Some organizations are eliminating their performance management processes, some are revamping them with new tools and approaches, and some are maintaining the status quo. Regardless of your organizational approach to performance management, the need and desire for coaching has never been greater.
Here are two examples: If your organization is reinforcing performance management, coaching is a linchpin for the intended success. Organizations that are eliminating performance management are doing so assuming that more informal and ongoing coaching will happen, because coaching is critical.
And, we continue to put more responsibility and expectations on leaders, even as we are asking them to do more coaching.
How do we balance these realities as an individual leader?
We have to find ways to coach in informal ways and spontaneous situations better; or, said in a different way, we have to find time to coach, when we don’t have time to coach. (Tweet That)
You might be thinking about the one-on-one or face-to-face meetings you should have with your team members, but that isn’t what I’m talking about (even though part of what follows will help in those meeting too). What I am really talking about here is taking advantage of the coachable moment, where people are open to and receptive to feedback and advice, and creating more of those coaching moments.
The Informal Coaching Moment
The informal coaching moment, is, well, informal! Which means it isn’t scheduled, pre-planned or on anyone’s calendar. This can be, with some planning and the advice here, a great outcome of what Peters and Waterman famously called, in the best seller, In Search of Excellence. When you are walking by, in proximity to, and popping your head into the office of, or engaging in some way with your team members, you have the opportunity for the informal coaching moment. Specifically, the informal coaching moment includes the current state, what is coming and how you can help.
Get Out of Your Office
The informal coaching moments will happen far more often outside your office than in. Even if you are a first line team leader, you are still “the boss” and the number of people willing to stop in and say hello to you (and the frequency with which they do) will be limited in at least some ways. At the very least, if you passively wait for these moments, they will only come when others start the process. If you want more informal coaching opportunities, you have get up and start walking.
Side note: If, like me, you lead a remote team, recognize you can still do this, though a bit more metaphorically than literally. In fact, your willingness to check in with your remote team members (without them feeling like you are checking up on them) is one of the most importance skills you must learn as a remote leader.
Preparing for the Moment
While you can (and should) be intentional about creating these moments to check in and provide encouragement and guidance, they shouldn’t feel contrived or forced. If you have questions about the business, their results or project progress, or anything else, of course have a list, mental or otherwise, but don’t make that the focus of or perceived purpose for you showing up. Be prepared, but be prepared to engage, not grill or drill down to specific points the moment you arrive.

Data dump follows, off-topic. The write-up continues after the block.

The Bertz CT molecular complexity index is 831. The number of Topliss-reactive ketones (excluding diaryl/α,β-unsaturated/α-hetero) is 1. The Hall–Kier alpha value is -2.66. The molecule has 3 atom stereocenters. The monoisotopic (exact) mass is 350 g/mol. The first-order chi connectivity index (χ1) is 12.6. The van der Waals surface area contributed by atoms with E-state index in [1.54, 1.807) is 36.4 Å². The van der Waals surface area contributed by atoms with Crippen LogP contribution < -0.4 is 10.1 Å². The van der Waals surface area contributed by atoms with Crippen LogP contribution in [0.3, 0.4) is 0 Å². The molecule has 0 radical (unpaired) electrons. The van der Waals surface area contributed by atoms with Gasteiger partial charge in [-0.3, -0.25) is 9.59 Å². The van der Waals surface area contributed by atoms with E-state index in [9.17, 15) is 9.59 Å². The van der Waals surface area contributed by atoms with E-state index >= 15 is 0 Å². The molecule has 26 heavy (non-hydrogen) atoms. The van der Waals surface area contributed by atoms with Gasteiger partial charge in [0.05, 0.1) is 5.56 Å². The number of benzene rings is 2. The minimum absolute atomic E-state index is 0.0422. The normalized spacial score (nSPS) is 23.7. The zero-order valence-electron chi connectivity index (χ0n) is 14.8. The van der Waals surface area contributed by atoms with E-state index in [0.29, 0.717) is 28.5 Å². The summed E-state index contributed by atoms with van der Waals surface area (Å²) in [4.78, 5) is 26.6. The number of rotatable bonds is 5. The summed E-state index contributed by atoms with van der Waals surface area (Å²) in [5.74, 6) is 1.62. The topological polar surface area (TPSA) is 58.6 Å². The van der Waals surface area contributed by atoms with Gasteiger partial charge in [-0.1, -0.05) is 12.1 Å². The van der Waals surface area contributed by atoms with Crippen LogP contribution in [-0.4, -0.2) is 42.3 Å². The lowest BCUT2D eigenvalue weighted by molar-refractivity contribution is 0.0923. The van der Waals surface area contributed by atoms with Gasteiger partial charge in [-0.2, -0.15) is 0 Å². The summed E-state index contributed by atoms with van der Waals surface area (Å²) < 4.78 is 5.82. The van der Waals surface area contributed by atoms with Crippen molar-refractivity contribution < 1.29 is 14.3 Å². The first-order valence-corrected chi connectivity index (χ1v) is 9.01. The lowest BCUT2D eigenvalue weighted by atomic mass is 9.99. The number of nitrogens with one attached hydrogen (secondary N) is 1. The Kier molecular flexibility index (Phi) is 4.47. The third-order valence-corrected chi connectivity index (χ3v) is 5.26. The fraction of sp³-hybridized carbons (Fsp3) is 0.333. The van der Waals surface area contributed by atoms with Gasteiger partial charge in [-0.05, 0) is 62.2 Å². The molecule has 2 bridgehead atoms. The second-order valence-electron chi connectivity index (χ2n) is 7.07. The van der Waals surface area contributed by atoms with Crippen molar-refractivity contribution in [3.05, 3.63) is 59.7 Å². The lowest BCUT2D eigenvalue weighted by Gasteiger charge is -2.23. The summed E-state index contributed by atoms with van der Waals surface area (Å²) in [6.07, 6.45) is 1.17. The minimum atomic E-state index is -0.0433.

Creating the Moment
As you are out and about with your team, say hello, ask them about their hobby, weekend or family and then use open ended questions like those listed below to change this from relationship building to a business check in and potentially the creation of a coaching moment. Remember that a big part of the success of informal coaching meetings is the engagement of the other person. In fact, doing this well means always starting by getting them to talk about what is happening, how they are doing and how you can help (the components of an informal coaching moment). These are the simple questions to use to start and continue the informal coaching moment.
- What’s up?
- How’s it going?
- What’s working?
- Where are you stuck?
- How can I help?
These questions are short (only 15 words in 5 questions!) and are open-ended enough to allow the other person to point the conversation where they need it. Once the conversation is moving, you might redirect with a more specific question in context, but that will depend on how the conversation develops.
Keep Them Short
For the most part, the informal coaching moment should be moments, not minutes or a half-hour in length. If the conversation develops and more time is needed or desired, of course you will mutually have to move the conversation forward appropriately.
Doing this well will transform your relationships and the performance and results of your team members. None of this replaces or erases the need for more formal planned performance and coaching conversations, but those meetings will be more productive, and likely less frequent, when you learn how to leverage informal coaching moments.